Depreciation

Depreciation is the process through which the cost of a tangible asset i.e. property, plant and equipment is charged as an expense on income statement. Popular depreciation methods include straight-line method, declining balance method, units of production method and MACRS.

Amount expended on purchase of fixed assets is a capital expenditure i.e. it is expected to generate revenues and/or cost savings over a period of more than one year. A capital expenditure is recorded as an asset on balance sheet and a portion of it is transferred to income statement each period reflecting the use of the asset in the operations of the business. The amount at which the asset is recorded on a balance sheet is called its cost and it is a measure of the present value of total economic benefits which the asset holds.

When an asset is used, its usefulness decreases due to wear and tear, obsolescence, etc. Hence, it makes sense to reduce the cost of the asset through depreciation to reflect the drop in productivity of the asset. The depreciation process reduces the cost of the asset by the amount of depreciation expense each period. When an asset gets older, its productivity declines till it reaches a point when it is no longer feasible to continue using the asset. Most assets still have some value even at the end of their useful life, for example third parties might be interested in purchasing it so they can overhaul or refurbish it and use it their own operations or the asset can also be sold just to recover the recyclable material, etc. The amount at which a fixed asset can be disposed off at the end of its useful life is called salvage value (or residual value or scrap value).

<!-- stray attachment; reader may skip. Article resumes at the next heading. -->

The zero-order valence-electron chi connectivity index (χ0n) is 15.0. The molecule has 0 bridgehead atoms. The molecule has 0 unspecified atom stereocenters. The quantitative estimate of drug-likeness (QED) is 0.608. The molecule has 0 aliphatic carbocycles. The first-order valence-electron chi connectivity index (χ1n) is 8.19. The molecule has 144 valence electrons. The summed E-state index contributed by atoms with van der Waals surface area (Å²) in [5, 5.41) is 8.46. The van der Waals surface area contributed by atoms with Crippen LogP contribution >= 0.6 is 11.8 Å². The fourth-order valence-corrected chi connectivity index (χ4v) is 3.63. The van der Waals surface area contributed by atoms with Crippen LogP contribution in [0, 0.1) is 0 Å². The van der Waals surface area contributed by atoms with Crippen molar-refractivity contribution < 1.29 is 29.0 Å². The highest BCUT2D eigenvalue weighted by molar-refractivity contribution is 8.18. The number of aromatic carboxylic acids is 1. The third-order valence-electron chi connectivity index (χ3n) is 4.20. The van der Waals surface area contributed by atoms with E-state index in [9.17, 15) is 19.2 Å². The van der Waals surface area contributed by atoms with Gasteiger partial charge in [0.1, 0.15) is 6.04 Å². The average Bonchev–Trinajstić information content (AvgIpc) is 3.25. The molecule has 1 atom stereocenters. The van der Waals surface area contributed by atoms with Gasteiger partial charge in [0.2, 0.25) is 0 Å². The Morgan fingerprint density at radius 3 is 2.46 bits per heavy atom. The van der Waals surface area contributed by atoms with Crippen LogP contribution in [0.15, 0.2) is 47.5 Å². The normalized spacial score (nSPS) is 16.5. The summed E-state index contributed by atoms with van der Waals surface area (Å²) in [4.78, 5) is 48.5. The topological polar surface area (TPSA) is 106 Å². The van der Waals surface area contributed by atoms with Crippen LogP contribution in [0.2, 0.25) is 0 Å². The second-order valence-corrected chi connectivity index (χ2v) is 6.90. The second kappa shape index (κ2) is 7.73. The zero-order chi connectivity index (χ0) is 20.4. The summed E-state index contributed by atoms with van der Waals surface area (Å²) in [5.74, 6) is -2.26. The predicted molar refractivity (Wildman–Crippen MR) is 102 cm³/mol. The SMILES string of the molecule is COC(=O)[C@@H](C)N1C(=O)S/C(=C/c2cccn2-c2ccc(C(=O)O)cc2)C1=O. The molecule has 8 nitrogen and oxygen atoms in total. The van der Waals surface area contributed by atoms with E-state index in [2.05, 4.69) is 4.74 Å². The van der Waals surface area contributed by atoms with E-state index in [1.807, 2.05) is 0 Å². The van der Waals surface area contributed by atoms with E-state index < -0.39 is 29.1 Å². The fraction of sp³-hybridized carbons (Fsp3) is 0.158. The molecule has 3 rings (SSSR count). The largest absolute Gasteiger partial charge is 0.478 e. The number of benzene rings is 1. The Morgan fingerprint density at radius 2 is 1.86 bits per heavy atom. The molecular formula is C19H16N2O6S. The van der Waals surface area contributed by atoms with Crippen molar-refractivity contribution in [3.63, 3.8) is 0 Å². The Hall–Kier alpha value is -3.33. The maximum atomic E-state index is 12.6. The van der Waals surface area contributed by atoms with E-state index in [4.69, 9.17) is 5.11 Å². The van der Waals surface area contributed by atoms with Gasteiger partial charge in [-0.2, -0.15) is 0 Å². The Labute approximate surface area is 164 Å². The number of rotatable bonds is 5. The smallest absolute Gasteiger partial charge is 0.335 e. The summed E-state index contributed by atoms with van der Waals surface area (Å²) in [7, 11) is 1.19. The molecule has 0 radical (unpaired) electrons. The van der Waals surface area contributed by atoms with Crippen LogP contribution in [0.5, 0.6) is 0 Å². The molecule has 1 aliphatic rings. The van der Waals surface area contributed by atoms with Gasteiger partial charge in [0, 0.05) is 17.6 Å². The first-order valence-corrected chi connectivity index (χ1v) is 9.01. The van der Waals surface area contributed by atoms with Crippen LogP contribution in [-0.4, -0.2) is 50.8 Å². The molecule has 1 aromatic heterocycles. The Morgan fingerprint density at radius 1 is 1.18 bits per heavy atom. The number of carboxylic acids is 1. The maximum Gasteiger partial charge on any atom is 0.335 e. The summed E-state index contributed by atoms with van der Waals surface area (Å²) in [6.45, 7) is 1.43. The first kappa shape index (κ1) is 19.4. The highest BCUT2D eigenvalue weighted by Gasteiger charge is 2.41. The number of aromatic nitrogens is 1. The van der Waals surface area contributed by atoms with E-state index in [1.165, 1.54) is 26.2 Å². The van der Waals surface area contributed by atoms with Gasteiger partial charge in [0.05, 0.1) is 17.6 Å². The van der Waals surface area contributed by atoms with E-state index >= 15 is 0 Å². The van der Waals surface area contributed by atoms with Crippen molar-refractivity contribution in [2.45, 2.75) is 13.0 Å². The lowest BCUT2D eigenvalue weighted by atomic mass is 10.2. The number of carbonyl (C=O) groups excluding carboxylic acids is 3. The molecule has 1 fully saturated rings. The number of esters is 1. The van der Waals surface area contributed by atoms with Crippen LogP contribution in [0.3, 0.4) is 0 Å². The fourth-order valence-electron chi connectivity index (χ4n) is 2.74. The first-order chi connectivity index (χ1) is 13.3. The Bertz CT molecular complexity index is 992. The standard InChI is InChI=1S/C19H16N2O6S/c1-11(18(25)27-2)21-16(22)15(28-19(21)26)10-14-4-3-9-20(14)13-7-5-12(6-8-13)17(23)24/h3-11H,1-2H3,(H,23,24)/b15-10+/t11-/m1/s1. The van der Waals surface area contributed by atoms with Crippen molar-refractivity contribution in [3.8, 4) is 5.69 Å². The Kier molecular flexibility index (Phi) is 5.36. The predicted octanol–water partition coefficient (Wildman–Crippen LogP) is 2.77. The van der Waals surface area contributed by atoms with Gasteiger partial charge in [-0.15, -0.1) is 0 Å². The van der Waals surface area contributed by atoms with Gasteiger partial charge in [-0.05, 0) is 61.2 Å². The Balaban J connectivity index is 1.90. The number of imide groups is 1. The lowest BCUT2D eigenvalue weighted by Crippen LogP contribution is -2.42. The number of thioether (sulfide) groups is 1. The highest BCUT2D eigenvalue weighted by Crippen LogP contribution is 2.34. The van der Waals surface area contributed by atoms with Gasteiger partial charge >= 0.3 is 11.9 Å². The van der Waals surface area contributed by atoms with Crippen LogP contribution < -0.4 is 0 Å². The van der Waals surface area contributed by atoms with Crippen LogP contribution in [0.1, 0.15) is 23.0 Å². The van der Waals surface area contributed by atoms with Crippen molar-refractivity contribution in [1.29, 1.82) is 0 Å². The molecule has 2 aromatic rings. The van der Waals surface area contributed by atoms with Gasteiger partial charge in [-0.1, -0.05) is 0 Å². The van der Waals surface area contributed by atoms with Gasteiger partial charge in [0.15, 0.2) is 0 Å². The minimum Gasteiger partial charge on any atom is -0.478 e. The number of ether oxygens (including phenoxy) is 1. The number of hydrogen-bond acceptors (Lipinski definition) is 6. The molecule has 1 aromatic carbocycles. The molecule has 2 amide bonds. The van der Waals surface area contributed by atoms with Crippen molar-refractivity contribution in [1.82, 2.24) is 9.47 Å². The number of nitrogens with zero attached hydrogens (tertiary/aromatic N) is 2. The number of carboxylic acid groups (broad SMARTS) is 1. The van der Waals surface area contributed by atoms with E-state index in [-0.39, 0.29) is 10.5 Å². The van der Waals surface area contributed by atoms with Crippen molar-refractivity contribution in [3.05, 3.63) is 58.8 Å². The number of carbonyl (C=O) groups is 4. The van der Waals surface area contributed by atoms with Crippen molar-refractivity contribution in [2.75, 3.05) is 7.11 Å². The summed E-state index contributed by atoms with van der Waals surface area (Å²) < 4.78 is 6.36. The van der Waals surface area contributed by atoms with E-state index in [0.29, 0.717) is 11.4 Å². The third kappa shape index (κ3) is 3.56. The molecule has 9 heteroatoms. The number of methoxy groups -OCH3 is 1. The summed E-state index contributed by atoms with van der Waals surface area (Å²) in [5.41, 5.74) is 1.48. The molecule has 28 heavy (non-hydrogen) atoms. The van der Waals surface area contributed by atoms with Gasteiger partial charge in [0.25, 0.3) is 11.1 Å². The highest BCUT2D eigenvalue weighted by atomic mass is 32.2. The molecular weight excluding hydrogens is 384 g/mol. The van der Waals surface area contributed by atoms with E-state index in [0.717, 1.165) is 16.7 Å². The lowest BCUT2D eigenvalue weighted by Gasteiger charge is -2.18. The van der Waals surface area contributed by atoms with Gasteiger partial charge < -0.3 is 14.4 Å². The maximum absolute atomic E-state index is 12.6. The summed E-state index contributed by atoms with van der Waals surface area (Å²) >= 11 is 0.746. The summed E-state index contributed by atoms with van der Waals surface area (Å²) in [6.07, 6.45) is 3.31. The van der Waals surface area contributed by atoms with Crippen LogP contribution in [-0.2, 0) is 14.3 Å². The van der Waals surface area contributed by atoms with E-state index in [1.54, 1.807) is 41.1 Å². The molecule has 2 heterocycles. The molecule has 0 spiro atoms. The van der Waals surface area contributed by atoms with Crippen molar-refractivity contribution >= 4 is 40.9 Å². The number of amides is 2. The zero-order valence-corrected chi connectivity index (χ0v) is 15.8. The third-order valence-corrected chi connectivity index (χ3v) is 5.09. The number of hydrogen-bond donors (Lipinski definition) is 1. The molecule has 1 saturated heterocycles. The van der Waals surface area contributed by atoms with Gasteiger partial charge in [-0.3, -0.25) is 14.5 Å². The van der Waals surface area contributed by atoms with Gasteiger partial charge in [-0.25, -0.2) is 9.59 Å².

Because some portion of an asset’s cost is recoverable in the form of salvage value, not all of the cost is written off as depreciation. The cost of an asset which shall be charged to income statement as depreciation in all periods of its useful life is called its depreciable amount (also called depreciable cost) and it equals the historical cost minus the salvage value.

Depreciation expense is the amount subtracted from revenue each period on account of the use of the fixed asset. The total depreciation expense charged on an asset since its acquisition is called accumulated depreciation.

Each asset is an hour glass and depreciation is the flow of time which reduces the amount of sand in the upper half (represented by the carrying value) and increases the amount of sand in lower half (which is equivalent to accumulated depreciation).

Carrying Value and Accumulated Depreciation

Popular depreciation methods include the straight-line method, declining balance method, units of production method. Under the straight-line method, equal depreciation expense is charged in each period of the asset’s useful life but in the declining balance method, higher depreciation expense is charged in earlier periods. The units of production depreciation method charges depreciation based on the actual usage of the asset. The total depreciation expense charged over the life of the asset is the same regardless of the method used. The different depreciation methods differ just in the inter-period allocation of cost. The depreciation method selected must correspond to the manner in which the asset is expected to be used. If the asset is expected to be more productive in earlier years, the declining balance method is appropriate.

Written by Obaidullah Jan, ACA, CFA and last modified on